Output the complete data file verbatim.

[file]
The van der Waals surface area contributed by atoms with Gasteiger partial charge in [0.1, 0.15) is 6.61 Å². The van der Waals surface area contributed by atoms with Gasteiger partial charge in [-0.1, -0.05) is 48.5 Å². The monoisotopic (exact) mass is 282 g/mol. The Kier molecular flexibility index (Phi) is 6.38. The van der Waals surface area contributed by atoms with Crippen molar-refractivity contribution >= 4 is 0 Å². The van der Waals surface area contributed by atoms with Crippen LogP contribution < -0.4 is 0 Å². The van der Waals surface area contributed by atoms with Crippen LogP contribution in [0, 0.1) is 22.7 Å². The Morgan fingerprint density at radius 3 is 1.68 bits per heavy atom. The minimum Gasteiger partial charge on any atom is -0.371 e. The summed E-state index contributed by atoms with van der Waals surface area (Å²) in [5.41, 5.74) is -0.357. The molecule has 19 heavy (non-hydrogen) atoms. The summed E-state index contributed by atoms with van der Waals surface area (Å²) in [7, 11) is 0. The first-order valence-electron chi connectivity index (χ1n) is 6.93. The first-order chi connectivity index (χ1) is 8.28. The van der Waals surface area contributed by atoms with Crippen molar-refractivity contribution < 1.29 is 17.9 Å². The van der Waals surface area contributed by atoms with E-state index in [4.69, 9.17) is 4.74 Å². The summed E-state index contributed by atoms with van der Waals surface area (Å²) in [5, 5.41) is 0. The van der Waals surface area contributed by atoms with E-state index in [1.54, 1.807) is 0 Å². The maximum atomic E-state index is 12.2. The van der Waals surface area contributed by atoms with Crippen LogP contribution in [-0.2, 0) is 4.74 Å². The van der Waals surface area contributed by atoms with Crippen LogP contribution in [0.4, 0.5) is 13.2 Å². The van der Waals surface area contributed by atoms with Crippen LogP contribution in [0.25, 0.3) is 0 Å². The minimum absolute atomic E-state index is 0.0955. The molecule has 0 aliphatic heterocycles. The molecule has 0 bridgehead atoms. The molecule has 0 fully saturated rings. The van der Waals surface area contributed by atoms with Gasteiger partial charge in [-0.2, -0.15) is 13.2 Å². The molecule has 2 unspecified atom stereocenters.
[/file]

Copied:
The van der Waals surface area contributed by atoms with Gasteiger partial charge in [0.1, 0.15) is 6.61 Å². The van der Waals surface area contributed by atoms with Gasteiger partial charge in [-0.1, -0.05) is 48.5 Å². The monoisotopic (exact) mass is 282 g/mol. The Kier molecular flexibility index (Phi) is 6.38. The van der Waals surface area contributed by atoms with Crippen molar-refractivity contribution >= 4 is 0 Å². The van der Waals surface area contributed by atoms with Crippen LogP contribution < -0.4 is 0 Å². The van der Waals surface area contributed by atoms with Crippen LogP contribution in [0, 0.1) is 22.7 Å². The Morgan fingerprint density at radius 3 is 1.68 bits per heavy atom. The minimum Gasteiger partial charge on any atom is -0.371 e. The summed E-state index contributed by atoms with van der Waals surface area (Å²) in [5.41, 5.74) is -0.357. The molecule has 19 heavy (non-hydrogen) atoms. The summed E-state index contributed by atoms with van der Waals surface area (Å²) in [7, 11) is 0. The first-order valence-electron chi connectivity index (χ1n) is 6.93. The first-order chi connectivity index (χ1) is 8.28. The van der Waals surface area contributed by atoms with Crippen molar-refractivity contribution < 1.29 is 17.9 Å². The van der Waals surface area contributed by atoms with E-state index in [4.69, 9.17) is 4.74 Å². The summed E-state index contributed by atoms with van der Waals surface area (Å²) in [5, 5.41) is 0. The van der Waals surface area contributed by atoms with E-state index in [1.54, 1.807) is 0 Å². The maximum atomic E-state index is 12.2. The van der Waals surface area contributed by atoms with Crippen LogP contribution in [-0.2, 0) is 4.74 Å². The van der Waals surface area contributed by atoms with Crippen LogP contribution in [0.4, 0.5) is 13.2 Å². The van der Waals surface area contributed by atoms with Crippen LogP contribution in [0.25, 0.3) is 0 Å². The minimum absolute atomic E-state index is 0.0955. The molecule has 0 aliphatic heterocycles. The molecule has 0 bridgehead atoms. The molecule has 0 fully saturated rings. The van der Waals surface area contributed by atoms with Gasteiger partial charge in [-0.2, -0.15) is 13.2 Å². The molecule has 2 unspecified atom stereocenters.